This is a short blog post this week that’s more reflective about the beginning of next area in ETEC 697: Educational Technology in Informal Learning Environments. We are beginning to get into talking about games — specifically computer games and a great multitude and the ways that they support learning. Two particular things strike me as a reflection point to begin this quest:
Gee, J. P. (2009). Pedagogy, Education and Innovation in 3-D Virtual Worlds. Journal of Virtual Worlds Research, 2(1), 3-9.
In this article, Gee, a well known advocate and researcher on games and their possibilities in education reflects on the similarities between construction of knowledge in gaming experience and a similar research thread in science education termed modeling. Much to my surprise, he quotes and uses extensively the thinking of David Hestenes, who spent the last 20 years at Arizona State University developing a pedagogical approach to science education termed modeling. In the “it’s a small world”, I spent two summers at Arizona State University in 1995 and 1996 under the tutelage of Hestenes learning the modeling method for physics teachers. sense that experience, I have been a huge advocate for rethinking the way we teach and learn — initially science, which is what I was trained to do, but more broadly education in general, as the ideas of modeling are applicable across all domains of learning.
So it was with no small amount of pleasure, that Gee took on the notion that good game design creates opportunities for internal models to be constructed by the gamer. Like any instructional approach, there are better examples than others that indicate this, but the notion that a well-designed game requires the learning of, and the application of some framework about the virtual world that must be applied has some real basis at its core.
Chris Dede At Harvard University spent a decade developing a virtual world called River City, in which students were immersed in a virtual medieval world that was facing a health crisis. The students needed to collect data, interview individuals, test samples, build a internal model for what was going on in this community so as to propose possible causes and solutions to the crisis. The underlying goal was for students to develop an understanding of the scientific process, with an emphasis on public-health. There were two aspects of River city that I always found particularly powerful — students were engaged with the rich science problem, that required building knowledge, as well as social exchange in order to accomplish the task. Secondarily, there was a real emphasis on assessment, learning outcomes, to understand better how students learned in this environment. This is a topic for another blog post, but probably the most exciting thing I heard Chris talk about was their efforts to measure learning formatively as the students were playing the game. Programmers found ways to measure where students were going, what objects they touched, the ways that they built resources, so that instead of stopping the students in the midst of learning to see what they knew, it was possible to measure that without interrupting the flow of learning.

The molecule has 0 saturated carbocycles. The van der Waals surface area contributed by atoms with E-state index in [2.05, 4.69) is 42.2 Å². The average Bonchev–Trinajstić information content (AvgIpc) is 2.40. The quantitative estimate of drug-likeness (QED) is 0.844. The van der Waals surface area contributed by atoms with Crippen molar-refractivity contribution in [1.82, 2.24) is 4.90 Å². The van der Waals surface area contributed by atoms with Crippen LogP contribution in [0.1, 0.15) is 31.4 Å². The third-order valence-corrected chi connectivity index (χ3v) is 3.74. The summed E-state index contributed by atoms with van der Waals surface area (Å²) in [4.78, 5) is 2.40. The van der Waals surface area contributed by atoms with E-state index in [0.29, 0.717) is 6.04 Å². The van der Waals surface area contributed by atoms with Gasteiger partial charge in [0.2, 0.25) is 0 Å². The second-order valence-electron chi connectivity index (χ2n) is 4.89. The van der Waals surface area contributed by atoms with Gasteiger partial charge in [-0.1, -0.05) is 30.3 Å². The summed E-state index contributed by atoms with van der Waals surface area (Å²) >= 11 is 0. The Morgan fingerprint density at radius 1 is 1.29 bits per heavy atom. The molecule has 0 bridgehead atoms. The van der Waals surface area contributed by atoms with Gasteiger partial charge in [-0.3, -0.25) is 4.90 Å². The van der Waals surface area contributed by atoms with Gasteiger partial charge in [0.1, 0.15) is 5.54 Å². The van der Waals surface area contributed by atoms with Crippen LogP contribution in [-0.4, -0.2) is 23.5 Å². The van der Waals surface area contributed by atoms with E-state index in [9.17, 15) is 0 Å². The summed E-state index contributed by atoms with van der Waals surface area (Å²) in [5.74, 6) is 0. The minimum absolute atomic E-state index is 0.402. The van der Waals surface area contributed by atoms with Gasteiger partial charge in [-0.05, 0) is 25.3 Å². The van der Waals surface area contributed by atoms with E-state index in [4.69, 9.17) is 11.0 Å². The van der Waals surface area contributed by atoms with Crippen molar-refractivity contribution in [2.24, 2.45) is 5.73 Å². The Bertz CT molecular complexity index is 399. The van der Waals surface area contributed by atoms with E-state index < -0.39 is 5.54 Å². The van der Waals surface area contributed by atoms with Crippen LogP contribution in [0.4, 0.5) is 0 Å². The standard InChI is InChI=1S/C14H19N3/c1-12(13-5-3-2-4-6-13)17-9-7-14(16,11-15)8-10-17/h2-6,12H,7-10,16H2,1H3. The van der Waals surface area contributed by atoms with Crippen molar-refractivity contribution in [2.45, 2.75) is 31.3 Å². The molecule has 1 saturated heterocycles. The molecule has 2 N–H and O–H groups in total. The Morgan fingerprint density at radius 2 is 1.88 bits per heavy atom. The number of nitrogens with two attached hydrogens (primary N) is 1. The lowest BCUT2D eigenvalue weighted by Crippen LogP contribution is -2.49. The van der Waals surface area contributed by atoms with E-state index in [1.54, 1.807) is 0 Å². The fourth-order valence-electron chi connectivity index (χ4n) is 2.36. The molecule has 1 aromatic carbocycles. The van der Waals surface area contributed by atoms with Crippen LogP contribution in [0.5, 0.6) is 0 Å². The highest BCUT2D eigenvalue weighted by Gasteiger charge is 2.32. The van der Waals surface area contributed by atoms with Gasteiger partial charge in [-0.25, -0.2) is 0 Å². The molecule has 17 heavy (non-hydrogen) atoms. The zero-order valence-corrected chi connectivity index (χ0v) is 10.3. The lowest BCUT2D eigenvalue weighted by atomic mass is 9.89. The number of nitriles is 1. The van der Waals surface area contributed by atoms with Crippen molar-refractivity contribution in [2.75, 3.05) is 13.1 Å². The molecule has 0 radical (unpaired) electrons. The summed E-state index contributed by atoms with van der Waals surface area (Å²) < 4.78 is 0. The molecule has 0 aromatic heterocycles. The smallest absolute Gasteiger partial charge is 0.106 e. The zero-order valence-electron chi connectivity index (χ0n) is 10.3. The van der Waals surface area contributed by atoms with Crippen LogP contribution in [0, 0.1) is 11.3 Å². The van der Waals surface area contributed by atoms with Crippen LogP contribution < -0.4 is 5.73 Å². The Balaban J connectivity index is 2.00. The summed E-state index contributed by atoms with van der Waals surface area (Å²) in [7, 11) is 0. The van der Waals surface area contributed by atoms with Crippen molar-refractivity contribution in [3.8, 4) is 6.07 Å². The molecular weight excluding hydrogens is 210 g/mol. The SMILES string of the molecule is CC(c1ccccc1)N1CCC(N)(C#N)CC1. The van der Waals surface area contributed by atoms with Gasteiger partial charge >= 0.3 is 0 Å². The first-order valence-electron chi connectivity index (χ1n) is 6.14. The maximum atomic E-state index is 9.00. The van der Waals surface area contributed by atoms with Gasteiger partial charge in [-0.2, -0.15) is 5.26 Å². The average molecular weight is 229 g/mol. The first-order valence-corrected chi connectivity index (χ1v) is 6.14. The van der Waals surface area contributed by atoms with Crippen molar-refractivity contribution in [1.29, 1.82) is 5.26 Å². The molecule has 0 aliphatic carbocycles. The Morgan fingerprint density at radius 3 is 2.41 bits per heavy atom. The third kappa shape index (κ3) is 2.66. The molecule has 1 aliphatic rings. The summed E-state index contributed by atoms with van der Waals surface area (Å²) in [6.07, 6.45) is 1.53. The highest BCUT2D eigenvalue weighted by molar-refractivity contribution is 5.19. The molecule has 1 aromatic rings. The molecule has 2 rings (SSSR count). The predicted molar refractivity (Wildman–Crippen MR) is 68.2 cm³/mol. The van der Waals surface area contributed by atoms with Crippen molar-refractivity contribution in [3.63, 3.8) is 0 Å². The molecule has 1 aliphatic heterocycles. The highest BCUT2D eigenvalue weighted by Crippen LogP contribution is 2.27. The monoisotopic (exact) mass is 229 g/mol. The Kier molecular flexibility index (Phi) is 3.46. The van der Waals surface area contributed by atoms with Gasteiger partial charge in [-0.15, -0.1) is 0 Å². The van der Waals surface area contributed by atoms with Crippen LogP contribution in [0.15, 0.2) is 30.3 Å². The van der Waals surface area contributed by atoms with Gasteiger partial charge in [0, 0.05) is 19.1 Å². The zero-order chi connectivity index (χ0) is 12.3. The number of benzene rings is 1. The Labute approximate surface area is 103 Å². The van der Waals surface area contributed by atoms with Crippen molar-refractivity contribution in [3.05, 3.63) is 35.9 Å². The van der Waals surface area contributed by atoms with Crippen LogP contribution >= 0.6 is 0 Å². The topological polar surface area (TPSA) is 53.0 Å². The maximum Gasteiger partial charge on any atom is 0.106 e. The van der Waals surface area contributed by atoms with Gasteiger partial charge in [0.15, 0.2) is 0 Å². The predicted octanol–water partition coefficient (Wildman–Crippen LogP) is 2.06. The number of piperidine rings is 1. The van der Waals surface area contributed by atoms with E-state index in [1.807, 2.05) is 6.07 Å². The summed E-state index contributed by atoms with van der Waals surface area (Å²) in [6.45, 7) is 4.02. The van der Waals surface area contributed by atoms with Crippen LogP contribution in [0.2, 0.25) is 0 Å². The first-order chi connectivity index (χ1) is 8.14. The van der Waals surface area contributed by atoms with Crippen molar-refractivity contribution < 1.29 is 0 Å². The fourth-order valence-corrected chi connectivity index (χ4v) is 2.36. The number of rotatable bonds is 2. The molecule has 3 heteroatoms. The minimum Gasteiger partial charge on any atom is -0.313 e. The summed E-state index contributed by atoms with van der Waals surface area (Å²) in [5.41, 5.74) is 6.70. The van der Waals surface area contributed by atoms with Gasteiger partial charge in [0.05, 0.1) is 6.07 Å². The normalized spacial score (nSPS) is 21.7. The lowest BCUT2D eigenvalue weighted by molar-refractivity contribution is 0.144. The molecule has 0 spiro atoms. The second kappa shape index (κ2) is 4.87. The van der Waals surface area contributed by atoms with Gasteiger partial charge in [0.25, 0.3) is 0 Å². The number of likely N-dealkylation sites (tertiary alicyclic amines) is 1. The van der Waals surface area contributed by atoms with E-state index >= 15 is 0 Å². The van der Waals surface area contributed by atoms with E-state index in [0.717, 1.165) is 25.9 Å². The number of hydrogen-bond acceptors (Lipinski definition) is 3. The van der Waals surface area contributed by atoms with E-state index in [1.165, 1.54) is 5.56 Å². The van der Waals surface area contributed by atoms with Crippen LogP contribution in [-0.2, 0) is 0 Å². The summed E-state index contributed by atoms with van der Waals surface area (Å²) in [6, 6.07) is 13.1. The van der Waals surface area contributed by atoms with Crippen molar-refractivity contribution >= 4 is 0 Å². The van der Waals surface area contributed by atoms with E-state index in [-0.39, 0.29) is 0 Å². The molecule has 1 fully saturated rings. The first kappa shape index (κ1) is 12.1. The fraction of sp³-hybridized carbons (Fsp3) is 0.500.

There is no doubt that students find games engaging. The thinking of Gee and the potential offered by Dede give two merging pathways to better support these tools and learning.
In the process of thinking about this article, I stumbled across a PBS website that has interviews with Gee and Prensky, amongst others, talking about pros and cons of games in education. The website is:
here is an example of Gee talking about whether games might be educational:
The second topic, which is just a brief reflection, was the recent visit I had at High Tech High in San Diego California with a group of 60 Hawaii teachers from independent schools, looking at transformative models of education. High Tech High has built a reputation as a leading project-based school with a strong school culture on learning communities. In the process of talking to Ben Daly, the chief academic officer, the subject came up about expanding their program to a online environment. They are looking at creating a online Academy, for the students who cannot come to their school — either because it is too far away, or they could not accept any more students. They are fine tuning what an online environment might be like, and I found it striking that a school that values group work, authentic problems, and rich, deep thinking might not succeed well with traditional online classes. Games and virtual worlds, however, provide an opportunity to more than not mimic the kinds of problem-based, engaging, social learning that they value so highly. It will be interesting to see how they adapt their model online, and what tools they develop or utilize to support their philosophical core.